China’s buildup continues to this day. Just a few weeks ago, Contemporary Amperex Technology, China’s largest battery manufacturer, said it would invest up to $4.96 billion on a plant to recycle used E.V. batteries. That was on top of the company’s $297 million acquisition of Canada’s Millennial Lithium Corporation, which was announced in September.
Can the United States hope to ever catch up? In recent months, General Motors, Stellantis and Toyota have each announced plans to build massive battery factories in North America. Ford said it and its South Korean partner will build three U.S. battery plants by 2025 with enough capacity to equip one million E.V.s a year. But no one seems to know exactly how the battery supply chain will come together and where they will obtain each of the necessary precursors, like cobalt and manganese.
In an interview last month, Darren Palmer, Ford’s general manager for battery electric vehicles, told me that the global semiconductor shortage had helped put the vulnerability of the battery supply chain “hugely” on the minds of company executives. He suggested they were attending to the problem. “We buy something like 4,000 parts of a vehicle and assemble them into a vehicle every 40 seconds and build millions of them,” he said. “This is part of what the automobile industry does best.” I was unconvinced, especially after rewatching a September event in which Robert Schilp, a purchasing director at Ford, showed great angst about getting control of battery-metals processing.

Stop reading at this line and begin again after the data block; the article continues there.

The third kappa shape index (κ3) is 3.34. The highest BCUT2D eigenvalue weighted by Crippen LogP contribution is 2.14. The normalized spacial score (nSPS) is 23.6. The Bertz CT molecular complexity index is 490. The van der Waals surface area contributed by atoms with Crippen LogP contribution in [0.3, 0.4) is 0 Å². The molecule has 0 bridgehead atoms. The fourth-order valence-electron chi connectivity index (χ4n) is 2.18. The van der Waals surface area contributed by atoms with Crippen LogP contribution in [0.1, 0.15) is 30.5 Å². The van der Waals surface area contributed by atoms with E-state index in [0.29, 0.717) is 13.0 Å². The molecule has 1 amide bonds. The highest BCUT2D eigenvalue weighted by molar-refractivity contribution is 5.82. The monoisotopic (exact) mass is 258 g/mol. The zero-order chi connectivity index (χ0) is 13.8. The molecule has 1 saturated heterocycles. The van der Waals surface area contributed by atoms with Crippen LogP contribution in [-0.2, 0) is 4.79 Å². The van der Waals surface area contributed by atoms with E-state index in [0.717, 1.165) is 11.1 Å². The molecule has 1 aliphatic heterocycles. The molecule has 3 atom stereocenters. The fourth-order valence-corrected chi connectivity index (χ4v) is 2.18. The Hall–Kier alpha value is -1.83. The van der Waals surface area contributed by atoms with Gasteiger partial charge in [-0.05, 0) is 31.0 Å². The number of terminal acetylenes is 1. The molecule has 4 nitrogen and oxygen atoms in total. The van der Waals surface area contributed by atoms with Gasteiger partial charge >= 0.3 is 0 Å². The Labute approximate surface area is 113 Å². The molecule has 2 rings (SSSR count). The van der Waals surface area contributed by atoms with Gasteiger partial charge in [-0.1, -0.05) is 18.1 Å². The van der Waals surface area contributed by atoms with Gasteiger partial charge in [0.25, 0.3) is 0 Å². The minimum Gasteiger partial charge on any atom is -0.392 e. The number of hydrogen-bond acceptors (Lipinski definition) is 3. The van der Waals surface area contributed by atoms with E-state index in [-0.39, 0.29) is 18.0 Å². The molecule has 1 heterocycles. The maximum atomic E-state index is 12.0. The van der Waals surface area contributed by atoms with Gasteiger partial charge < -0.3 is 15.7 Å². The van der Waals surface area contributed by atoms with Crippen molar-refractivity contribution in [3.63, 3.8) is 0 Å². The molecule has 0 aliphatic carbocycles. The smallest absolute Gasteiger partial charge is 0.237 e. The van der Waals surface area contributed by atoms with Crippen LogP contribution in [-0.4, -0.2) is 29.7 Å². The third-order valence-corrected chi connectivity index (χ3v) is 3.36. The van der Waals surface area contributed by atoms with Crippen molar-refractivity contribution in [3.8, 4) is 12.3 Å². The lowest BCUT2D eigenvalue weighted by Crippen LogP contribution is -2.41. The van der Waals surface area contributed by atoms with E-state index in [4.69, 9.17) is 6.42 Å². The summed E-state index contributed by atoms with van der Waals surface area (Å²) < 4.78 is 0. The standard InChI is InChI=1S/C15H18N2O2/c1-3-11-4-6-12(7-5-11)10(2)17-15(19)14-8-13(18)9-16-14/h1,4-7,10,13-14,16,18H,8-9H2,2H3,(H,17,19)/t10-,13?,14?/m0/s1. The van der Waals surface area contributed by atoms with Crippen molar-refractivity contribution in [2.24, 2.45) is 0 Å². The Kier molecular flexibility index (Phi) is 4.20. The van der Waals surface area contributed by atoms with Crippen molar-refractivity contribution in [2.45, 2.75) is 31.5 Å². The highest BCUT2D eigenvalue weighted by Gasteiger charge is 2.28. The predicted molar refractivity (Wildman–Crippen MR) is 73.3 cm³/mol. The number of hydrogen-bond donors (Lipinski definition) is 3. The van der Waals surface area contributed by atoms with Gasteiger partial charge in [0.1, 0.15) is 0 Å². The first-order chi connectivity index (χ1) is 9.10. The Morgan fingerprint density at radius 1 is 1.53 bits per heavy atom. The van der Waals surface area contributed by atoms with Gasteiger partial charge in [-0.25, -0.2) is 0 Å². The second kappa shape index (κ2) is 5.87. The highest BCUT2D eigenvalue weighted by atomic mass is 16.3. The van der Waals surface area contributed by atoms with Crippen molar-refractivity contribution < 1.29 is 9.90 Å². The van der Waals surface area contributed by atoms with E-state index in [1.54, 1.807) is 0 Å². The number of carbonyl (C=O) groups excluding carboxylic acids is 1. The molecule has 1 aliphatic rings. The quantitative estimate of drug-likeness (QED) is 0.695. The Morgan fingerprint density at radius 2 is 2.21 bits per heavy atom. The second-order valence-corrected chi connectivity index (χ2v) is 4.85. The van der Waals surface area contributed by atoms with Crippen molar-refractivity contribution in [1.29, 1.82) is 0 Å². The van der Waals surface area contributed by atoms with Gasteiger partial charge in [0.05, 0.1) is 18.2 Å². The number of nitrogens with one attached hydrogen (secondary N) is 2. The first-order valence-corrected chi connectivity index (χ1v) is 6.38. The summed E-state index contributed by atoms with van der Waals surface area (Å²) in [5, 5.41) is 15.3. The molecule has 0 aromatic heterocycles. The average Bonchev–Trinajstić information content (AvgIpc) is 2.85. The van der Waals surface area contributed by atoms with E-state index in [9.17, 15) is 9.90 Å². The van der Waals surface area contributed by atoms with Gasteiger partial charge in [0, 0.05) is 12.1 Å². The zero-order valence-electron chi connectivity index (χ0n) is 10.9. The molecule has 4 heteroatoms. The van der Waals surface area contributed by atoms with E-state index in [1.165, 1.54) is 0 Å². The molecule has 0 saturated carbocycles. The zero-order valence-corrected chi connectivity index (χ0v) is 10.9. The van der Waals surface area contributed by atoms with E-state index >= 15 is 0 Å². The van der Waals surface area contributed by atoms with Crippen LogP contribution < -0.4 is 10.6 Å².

Some in the battery industry seem to believe that because battery plants have been announced, materials suppliers will somehow appear to service them. For now, there is no evidence to buttress this argument. Others may be waiting to see whether Washington will help to pay for a supply-chain build-out similar to China’s.
In fact, the Biden administration, which released its National Blueprint for Lithium Batteries in June, signaled a readiness to allocate $174 billion to encourage Americans to buy electric cars and trucks. But only around $7 billion for the supply chain for batteries made it into the $1.2 trillion infrastructure bill passed by Congress last week, small bore for a battery-metals processing industry that will require tens of billions of dollars to stand up.
With so much uncertainty, it seems likely that for the 2020s and well into the 2030s the United States will remain reliant on Chinese supplies. Will China keep the supply lines open to America? Perhaps it will. But we don’t know.
So for the United States, the best hope is to get a grip on its own supply chain. “If we want a 100 percent reliable battery supply chain here in the U.S.,” Bob Galyen, a battery consultant and former chief technology officer for Contemporary Amperex Technology, told me, “it’s going to take us a decade to do it.”
The message for policymakers and automakers alike: It’s time to get moving.